Wide receivers are, arguably, the most exciting players on the field at any given time. When a good wide receiver takes off down field, all eyes are immediately averted in his direction as fans stop breathing in anticipation of something marvelous.
Is he going to leave the defender behind in his dust? Will he make a spectacular one-handed, diving catch? Whatever it is he’s about to do, everyone is watching because there’s no other player on the field with the ability or potential to break a game wide-open. A receiver’s opportunities to accumulate massive chunks of yardage in rapid succession are thrilling for any fan.
But that excitement doesn’t come without a price.
Stereotypically, wide receivers are viewed as the most egotistical and self-centered players in the game. Perhaps it’s an unfair assessment for an entire class of athlete, but Keyshawn Johnson’s infamous phrase, “Give me the damn ball,” still resonates soundly in the ears of Jets’ fans.
Over the years, open disputes between players and teams–Terrell Owens’ spat with the Eagles, and Chad Johnson’s current dilemma in Cincinnati–aren’t doing much for fan and player relations.
And then Jerricho Cotchery comes along, and completely obliterates such beliefs. At this point in his career, it’s probably unfair to mention Cotchery in the same thought as a T.O. or Ocho Cinco. But that doesn’t mean the potential is non-existent, nor does it mean Cotchery’s contributions to the organization are less valuable. The 2007 season saw Cotchery achieve the thousand yards in a single season mark for the first time in his career with 82 receptions for 1,130 yards.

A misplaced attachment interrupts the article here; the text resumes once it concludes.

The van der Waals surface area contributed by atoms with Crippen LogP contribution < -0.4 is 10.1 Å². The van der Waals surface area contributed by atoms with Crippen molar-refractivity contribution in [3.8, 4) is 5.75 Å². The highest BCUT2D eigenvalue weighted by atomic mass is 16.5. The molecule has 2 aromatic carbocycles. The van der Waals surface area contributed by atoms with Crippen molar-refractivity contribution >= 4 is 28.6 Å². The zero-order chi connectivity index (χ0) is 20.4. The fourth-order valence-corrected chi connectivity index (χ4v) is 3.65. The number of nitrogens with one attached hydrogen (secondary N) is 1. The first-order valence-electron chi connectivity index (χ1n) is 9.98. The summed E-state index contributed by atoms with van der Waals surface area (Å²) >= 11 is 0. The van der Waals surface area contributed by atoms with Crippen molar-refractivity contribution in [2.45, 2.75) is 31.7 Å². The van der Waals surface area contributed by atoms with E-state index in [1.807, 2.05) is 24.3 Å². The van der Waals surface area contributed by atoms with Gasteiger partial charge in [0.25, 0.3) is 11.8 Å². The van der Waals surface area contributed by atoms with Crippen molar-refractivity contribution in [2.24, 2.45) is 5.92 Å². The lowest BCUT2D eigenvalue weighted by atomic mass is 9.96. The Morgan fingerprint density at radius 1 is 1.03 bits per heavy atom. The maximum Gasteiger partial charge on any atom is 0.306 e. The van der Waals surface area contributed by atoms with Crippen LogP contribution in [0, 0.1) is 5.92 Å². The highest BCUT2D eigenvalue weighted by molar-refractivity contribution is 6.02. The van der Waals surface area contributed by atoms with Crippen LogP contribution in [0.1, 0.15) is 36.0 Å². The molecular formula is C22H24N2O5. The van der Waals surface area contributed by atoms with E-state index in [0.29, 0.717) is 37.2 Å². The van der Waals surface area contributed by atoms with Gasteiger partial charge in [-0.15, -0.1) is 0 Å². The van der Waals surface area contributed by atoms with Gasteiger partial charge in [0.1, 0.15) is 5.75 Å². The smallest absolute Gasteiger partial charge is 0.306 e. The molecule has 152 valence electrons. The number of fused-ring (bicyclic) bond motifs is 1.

Selected out of North Carolina State in the 3rd Round of the 2004 NFL Draft, Cotchery has emerged as one of the few intelligent picks the Herman Edwards/Terry Bradway era made. Naturally, Cotchery’s talents went unappreciated until Eric Mangini’s arrival in 2006, declaring every position be made available to the best possible player. Mangini rewarded Cotchery with the number two receiver position after an excellent showing in training camp and preseason, spelling the beginning of Justin McCareins’ end.
Throughout the 2006 season, fans got to see everything Cotchery was capable of. Lining up opposite Laveraneus Coles, Cotchery made the most of his opportunities while defenses focused on the other side of the field. His toughness, resilience, and on-field instincts were on display early in the season when he took a hit from two New England Patriots, only to remain on his feet and sprint 71 yards to the end zone before anyone knew what happened.
That performance helped cement his place in the New York Jets locker room, as the front office rewarded him with a contract extension at the end of the season. Rather than take the greedy route after a breakout season, Cotchery declared his allegiance to the team that drafted him. Such quality is non-existent as most players in a league dominated by free agency and franchise tags, are motivated by their individual performances as opposed to the accomplishments of a team.
Fortunately, Cotchery has two more years to learn all the nuances of being a number one receiver from an athlete like Laveraneus Coles. He showed flashes of being a capable number one receiver last season as Coles’ recovered from injuries he sustained putting his body on the line for the good of the organization. In the meantime, Jets’ fans can benefit from having two excellent receivers that opposing defenses will have difficulty covering.